- Leverage Statewide Disaster Plans, which require states to issue guidelines for continuation of child care subsidies, to allow for broad flexibility to adapt policies that maintain continuity of services for families affected by disasters.
Supports for Families
- Maintain child care subsidy eligibility for enrolled families regardless of job status, particularly for families with infants and toddlers.
- Expand eligibility to at least a 24-month period and allow job search status for 12 months.
- Implement policies that encourage greater flexibility in family eligibility determination processes and required documentation to respond to variation in families’ incomes over the next year, including locally determined Head Start income eligibility. Offer guidance to programs on how to enroll and recruit new children and families.
- Expand the capacity of child care providers to serve children with special needs and their families, who in the best of times face significant barriers to child care access, by covering the cost of smaller class sizes and specialized staff, equipment, other necessary accommodations.
- Make personal family technology resources available to help families purchase data plans, cell phones and expanded plans, computers, and hotspots to close the digital and resource gaps that lead to inequities in remote learning and access to community resources.
Supports for Coordinated Early Care & Education Systems to Maximize Recovery Opportunities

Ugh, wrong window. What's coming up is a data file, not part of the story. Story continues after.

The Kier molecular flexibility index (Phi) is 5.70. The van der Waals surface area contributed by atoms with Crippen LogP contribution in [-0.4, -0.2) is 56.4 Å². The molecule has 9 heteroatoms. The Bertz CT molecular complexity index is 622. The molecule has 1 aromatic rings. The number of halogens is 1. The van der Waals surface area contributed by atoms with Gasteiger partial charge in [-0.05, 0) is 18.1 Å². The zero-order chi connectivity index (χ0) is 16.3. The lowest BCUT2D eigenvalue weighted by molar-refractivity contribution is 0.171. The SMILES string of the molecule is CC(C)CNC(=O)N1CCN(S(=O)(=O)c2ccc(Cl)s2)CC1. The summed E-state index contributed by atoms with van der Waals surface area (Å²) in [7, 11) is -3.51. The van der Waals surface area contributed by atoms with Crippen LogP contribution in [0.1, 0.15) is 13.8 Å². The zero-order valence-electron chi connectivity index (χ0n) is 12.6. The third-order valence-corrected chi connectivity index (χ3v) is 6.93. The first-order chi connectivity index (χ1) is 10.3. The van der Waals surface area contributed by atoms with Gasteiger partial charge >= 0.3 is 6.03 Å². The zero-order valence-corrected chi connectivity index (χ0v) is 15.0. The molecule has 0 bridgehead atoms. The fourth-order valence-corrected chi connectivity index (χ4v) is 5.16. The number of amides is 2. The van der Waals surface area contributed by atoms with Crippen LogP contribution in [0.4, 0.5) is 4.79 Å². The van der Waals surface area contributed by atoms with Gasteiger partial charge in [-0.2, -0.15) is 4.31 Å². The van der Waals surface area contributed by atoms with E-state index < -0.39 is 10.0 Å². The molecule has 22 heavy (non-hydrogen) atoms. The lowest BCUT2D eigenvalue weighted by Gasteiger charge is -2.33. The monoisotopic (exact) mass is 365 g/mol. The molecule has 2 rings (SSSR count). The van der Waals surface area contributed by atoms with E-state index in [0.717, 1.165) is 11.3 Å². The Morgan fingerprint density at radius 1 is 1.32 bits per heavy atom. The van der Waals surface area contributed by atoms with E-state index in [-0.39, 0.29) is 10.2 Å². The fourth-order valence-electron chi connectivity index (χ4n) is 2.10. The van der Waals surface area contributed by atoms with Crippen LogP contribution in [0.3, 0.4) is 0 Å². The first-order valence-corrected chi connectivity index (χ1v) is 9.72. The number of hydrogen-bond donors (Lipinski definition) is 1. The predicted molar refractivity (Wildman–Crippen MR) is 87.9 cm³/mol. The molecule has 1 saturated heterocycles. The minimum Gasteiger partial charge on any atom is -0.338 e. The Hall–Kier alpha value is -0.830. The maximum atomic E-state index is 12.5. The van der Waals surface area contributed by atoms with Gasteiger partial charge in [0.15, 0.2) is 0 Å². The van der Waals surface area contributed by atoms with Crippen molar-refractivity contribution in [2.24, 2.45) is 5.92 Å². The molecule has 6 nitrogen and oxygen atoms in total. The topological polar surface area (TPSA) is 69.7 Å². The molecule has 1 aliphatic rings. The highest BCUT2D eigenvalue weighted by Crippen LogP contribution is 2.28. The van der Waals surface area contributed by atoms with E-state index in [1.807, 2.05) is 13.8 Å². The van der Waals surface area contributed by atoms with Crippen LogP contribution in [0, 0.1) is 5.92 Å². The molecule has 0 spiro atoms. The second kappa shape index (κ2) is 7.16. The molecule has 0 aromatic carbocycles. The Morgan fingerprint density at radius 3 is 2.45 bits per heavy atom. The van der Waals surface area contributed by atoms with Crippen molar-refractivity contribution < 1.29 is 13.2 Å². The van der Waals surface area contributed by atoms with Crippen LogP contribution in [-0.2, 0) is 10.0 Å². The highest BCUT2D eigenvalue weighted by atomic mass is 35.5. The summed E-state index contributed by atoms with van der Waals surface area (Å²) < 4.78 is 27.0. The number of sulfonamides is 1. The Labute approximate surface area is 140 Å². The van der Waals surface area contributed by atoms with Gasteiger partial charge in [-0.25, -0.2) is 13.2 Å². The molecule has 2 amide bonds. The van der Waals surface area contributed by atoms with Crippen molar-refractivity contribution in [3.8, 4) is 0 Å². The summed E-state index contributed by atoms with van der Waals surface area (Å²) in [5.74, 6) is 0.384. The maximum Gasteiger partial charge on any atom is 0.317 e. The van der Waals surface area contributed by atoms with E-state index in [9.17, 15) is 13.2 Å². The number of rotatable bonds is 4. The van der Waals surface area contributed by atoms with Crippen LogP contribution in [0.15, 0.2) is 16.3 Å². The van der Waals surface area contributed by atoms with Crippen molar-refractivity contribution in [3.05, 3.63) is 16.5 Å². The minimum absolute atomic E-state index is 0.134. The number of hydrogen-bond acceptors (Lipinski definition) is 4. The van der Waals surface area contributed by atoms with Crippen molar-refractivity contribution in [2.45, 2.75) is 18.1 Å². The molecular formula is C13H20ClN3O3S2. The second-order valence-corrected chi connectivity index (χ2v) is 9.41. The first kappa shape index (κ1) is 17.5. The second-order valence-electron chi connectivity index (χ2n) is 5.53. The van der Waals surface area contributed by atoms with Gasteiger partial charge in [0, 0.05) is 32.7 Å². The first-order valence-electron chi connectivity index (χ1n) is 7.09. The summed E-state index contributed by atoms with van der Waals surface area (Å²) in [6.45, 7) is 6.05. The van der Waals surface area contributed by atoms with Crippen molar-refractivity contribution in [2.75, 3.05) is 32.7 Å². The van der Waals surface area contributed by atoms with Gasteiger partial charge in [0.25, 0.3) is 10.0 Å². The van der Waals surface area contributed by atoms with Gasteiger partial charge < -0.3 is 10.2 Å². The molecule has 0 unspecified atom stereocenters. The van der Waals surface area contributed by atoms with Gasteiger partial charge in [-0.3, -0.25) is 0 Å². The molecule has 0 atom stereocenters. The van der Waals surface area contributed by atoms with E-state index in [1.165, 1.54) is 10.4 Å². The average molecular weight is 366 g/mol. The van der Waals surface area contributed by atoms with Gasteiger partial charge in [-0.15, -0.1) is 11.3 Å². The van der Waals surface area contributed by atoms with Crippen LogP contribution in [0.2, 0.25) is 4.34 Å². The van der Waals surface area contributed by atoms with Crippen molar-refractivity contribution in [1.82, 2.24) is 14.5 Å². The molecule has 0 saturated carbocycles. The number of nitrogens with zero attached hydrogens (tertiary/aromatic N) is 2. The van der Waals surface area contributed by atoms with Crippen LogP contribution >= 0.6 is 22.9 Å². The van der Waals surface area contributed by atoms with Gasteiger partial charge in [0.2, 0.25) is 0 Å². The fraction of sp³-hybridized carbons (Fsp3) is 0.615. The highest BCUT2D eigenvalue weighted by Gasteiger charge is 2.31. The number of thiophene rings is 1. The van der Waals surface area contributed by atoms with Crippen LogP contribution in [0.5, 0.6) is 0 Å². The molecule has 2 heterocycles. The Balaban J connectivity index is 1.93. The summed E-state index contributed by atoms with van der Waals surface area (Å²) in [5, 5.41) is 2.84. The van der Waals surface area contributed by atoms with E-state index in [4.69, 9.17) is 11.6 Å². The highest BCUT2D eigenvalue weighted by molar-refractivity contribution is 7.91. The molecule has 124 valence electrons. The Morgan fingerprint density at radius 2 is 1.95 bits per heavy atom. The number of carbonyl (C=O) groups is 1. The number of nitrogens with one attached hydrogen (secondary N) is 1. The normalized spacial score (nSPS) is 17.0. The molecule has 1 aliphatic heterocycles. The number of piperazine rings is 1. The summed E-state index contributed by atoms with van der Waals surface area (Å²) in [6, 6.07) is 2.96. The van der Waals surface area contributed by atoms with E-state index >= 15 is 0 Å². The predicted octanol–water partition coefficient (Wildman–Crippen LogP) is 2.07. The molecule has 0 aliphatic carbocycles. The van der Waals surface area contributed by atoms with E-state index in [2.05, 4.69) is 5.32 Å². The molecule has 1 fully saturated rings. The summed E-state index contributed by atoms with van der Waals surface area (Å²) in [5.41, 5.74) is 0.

- Allow greater flexibility to align policies, funding, professional development, and service delivery across Head Start and child care to achieve and sustain quality, continuity of care, and equity in parent choice across early education systems. This requires building stronger connections between Head Start and child care leadership at all levels of governance.
- Support local early childhood systems to develop coordinated enrollment systems for Head Start, child care, and state pre-K to ensure young children in under-resourced families get access to settings that best meet their needs.
- Invest state and federal funding in Partnerships and/or state or local models that link child care centers and homes to Head Start grantees to provide implementation supports and higher-quality comprehensive services to families remotely and/or on-site.
- Fund expert technical assistance to help child care and Head Start providers access and maximize funding from different sources including state CCDBG and CARES Act funds.
- Allocate $250 million in CARES Act funds for Head Start to Early Head Start programs to meet locally determined needs given the $500 million allocation to summer Head Start programming for preschoolers.
- Expand trauma-informed practice and mental health supports (e.g. teletherapy, screenings, hotlines, mental health consultation and staff training, and referrals to substance use & domestic violence services) within early childhood settings and communities given spikes in unemployment, social isolation, food insecurity, health concerns, and other trauma.
The Start Early (formerly known as the Ounce) report, Expanding High-Quality Child Care for Infants & Toddlers – Lessons from Implementation of Early Head Start – Child Care Partnership in States, offers many concrete examples of policy reforms and funding strategies states have enacted that could be scaled further to support local child care success and raise the bar for what quality infant and toddler child care can and should be based on Early Head Start standards.